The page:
In the 1980ís the insurance companies started to invest in real estate deals.  Unfortunately, this risky non-conservative investment flopped when the savings and loan industry crashed along with real estate values.  Because of the poor judgment in risky investments, insurance companies started to come up short to cover claims.  When this budget failing happened, the insurance companies started to deny claims submitted to them saying they were too expensive and doctors as well as the patients were not fighting back.  Because the insurance company has gotten away with the denied claim process so well, they have continued to do this as part of the operating procedure. 

 

Insurance companies have come out of the slump and are more profitable than ever.  In 2004, Healthnet had a net income of 42.6 million; the year before in 2003 they had a net income $234 million dollars.  So these companies are profiting at providing insurance.  Is health insurance best left to a for profit business?  Insurance premiums have increased dramatically over the past few years.  In 2004 the average increase to premiums 11.2%, the previous year was 13.9%.  Compare this against current inflation rate of 3.51 % and it is blatant the excessiveness of charges by the insurance providers.  The average amount spent on healthcare each year for a person is $5,000.  This is twice as much as some of the industrialized countries.  Canada for instance has a 60% lower cost per person spent on healthcare, the also have a longer life expectancy than the US. The California Public Employees' Retirement System is one of the largest buyers of health insurance and in 2003 accepted a 25% increase in premiums and another increase of 18% in 2004.  One way businesses are trying to afford this excessive increase is by changing policies to higher deductibles and to have the employee pay more of the cost.  This is forcing some with families to skip the insurance because it is so expensive.

Emergency rooms are seeing more people coming in with critical problems because they are putting off going to see a doctor for preventative medicine.  In 2003 some 45 million people in the US were uninsured.  Many others have substituted less expensive plans that have higher deductibles and fewer benefits.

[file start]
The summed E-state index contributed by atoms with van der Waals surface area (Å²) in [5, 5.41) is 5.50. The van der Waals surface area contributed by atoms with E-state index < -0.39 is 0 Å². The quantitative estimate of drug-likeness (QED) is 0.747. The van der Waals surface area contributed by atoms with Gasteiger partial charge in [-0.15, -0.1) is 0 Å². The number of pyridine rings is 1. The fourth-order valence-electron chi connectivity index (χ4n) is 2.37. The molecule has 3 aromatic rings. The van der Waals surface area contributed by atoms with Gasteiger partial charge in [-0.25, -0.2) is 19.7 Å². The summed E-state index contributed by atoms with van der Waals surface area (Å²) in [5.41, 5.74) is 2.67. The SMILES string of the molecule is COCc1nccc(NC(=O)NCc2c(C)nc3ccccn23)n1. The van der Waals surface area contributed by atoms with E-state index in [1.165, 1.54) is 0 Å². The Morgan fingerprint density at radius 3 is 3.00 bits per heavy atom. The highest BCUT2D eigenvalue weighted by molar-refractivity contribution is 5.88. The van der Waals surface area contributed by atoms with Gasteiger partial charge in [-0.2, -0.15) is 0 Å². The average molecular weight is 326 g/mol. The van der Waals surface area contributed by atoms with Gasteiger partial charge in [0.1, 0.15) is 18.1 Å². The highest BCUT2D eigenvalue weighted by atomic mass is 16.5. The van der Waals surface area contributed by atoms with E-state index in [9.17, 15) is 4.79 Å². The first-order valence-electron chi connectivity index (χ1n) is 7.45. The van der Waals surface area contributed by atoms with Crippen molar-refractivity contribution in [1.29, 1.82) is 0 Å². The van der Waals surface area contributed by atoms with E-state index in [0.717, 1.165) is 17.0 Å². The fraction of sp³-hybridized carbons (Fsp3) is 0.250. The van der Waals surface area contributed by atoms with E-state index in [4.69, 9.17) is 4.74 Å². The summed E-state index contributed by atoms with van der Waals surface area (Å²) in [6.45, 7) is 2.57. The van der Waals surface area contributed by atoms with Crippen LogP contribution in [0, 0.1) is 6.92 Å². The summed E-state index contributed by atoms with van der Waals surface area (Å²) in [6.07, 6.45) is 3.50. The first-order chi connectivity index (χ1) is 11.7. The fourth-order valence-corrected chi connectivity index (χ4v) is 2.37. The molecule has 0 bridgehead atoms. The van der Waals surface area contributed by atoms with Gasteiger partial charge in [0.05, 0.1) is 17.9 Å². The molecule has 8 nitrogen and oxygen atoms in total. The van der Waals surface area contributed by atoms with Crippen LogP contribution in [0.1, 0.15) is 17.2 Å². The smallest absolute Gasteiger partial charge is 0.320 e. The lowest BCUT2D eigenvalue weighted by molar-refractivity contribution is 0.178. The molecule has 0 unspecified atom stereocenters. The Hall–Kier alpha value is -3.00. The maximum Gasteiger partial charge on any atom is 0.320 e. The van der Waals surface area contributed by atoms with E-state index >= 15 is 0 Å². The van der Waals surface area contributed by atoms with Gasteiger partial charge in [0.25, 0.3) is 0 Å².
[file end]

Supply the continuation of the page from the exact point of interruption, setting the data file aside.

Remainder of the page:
Experts that research the health industry say that the rising cost is also attributed to a fragmented industry.  There are so many different doctor groups, insurance providers, benefit administrators, drug companies, hospital groups, medical equipment providers, and health care unions all trying to make as much as they possibly can.  Medical industries including insurance companies have seen increased profits over the last few years.

Medical insurance is necessary in the US only because doctors donít easily offer cash discounts, they will offer discounts to those with insurance only because the insurance company has an agreement.  Medical treatments can be expensive for major health issues and health insurance can help alleviate the expense for the insured.  One trend some doctors are offering is a cash only practice. A website called simplecare.com is banding together cash only doctors to offer discounted visits.  It will be interesting how insurance will resolve to become affordable again for everyone as the HMO act originally promised.

If you have any comments about this article please email me.

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By Nicole Wilson
Best Syndication Staff Writer

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Copyright 2005 Best Syndication                                            Last Updated Saturday, July 10, 2010 09:46 PM